Chicago Man Found Not Guilty of Killing Son
KoreAm
Author: KoreAm
Posted: December 31st, 2012
Filed Under: BLOG
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Three years after being accused of stabbing his son to death, a Chicago area man was found not guilty of first-degree murder, according to news reports.

Following a 13-day trial, Hyungseok Koh was acquitted of murdering his son, Paul Koh, at the Skokie Courthouse on Dec. 17, the Chicago Tribune reported. He was found innocent of all charges against him during a jury trial before Circuit Court Judge Garrett Howard.

“He’s extraordinarily happy,” defense attorney Terri L. Mascherin told the newspaper. “He’s very relieved and very excited to be going back home.”

When Koh’s son was found dead in 2009, Korean American police officer Sung Phil Kim served his interpreter for homicide detectives. Kim later admitted during the trial that his Korean was “not great.”

The video of the interrogation from 2009 showed Koh saying, “yes,” when he was asked if he cut his son’s throat. However, Koh’s defense team told the judge that his son was found dead by Koh in their Northbrook home.

Kim later said he tried to communicate “the essence” of the conversation between Koh and the detectives. He also revealed during the cross-examination that he apologized to Koh at the police station because his Korean was less than proficient.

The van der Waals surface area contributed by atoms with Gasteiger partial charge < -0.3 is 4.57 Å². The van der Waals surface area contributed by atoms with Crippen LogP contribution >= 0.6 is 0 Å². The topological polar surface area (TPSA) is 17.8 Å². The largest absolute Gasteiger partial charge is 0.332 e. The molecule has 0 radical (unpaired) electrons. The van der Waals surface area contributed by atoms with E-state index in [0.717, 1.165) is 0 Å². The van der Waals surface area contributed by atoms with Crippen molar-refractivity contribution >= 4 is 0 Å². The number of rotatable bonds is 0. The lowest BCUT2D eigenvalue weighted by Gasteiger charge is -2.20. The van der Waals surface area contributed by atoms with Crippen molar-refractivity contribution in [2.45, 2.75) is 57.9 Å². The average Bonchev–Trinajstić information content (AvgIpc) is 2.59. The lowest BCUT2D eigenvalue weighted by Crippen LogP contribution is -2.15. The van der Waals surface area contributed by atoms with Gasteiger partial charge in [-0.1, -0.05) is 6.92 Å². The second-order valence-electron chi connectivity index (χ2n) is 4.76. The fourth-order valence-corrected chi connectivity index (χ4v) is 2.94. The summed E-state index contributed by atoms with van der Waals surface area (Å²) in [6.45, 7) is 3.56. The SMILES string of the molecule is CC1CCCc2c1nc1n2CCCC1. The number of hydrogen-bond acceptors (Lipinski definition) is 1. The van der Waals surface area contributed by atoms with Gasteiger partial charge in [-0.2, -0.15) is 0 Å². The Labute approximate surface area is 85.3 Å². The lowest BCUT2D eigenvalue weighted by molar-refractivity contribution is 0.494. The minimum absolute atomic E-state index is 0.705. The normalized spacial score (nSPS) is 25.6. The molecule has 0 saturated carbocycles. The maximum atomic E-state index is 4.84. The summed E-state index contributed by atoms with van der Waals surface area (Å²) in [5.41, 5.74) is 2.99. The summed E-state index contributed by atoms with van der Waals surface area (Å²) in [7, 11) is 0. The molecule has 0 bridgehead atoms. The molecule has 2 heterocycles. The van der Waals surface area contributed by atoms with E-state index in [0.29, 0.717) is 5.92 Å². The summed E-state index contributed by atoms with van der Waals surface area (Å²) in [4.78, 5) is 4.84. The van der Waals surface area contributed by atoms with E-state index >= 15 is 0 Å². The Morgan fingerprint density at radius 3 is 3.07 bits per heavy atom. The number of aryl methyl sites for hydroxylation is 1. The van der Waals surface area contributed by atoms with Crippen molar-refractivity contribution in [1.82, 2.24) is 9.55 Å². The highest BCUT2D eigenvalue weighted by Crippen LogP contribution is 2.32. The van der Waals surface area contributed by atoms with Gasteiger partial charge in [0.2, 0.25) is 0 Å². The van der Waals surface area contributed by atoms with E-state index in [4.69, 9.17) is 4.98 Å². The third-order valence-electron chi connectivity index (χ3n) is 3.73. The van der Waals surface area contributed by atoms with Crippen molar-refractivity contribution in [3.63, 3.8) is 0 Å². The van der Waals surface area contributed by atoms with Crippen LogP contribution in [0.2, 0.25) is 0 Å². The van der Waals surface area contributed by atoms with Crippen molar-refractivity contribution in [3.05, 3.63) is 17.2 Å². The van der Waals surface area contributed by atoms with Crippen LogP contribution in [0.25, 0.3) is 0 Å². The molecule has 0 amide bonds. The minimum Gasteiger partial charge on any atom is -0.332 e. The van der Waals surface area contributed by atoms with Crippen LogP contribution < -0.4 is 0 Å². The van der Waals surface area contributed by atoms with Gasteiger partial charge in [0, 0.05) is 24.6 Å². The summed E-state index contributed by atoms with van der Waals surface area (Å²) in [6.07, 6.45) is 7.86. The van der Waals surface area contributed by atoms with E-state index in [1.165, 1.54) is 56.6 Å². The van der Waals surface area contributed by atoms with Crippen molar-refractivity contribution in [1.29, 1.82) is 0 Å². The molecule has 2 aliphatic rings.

The jury took less than two hours to reach a verdict of not guilty.

“When physical evidence is inconsistent with what the state is calling a confession, the physical should trump, and here it did, and the jury saw that,” [defense attorney Andrew] Vail told the Tribune. “The jury got it right.”

At a welcome home dinner sponsored by the family’s church, daughter Helen Koh expressed thanks to their supporters and talked about their negative experience with the American criminal justice system.

“Our family immigrated to the United States of America during the 1980s, the country that values the freedom and rights of citizens, to make our American dream come true,” the Kohs told the church community in Korean, according to an English translation.

“As many immigrants have done, we have worked very hard in government jobs and businesses as American citizens to achieve our dream, not violating any law or code of conduct in Illinois or elsewhere.”

However, when Paul died, the family was “drained mentally and emotionally,” she said. “We were utterly deprived of our civil rights and legal protections because of wrongful arrest and accusations, along with no efforts to investigate to find and show the truth.”

According to the Northbrook Star, Koh’s family filed a lawsuit against the Northbrook Police Department in 2011, which was stayed pending the outcome of the trial. The Kohs are seeking damages of $150,000 as well as legal fees.

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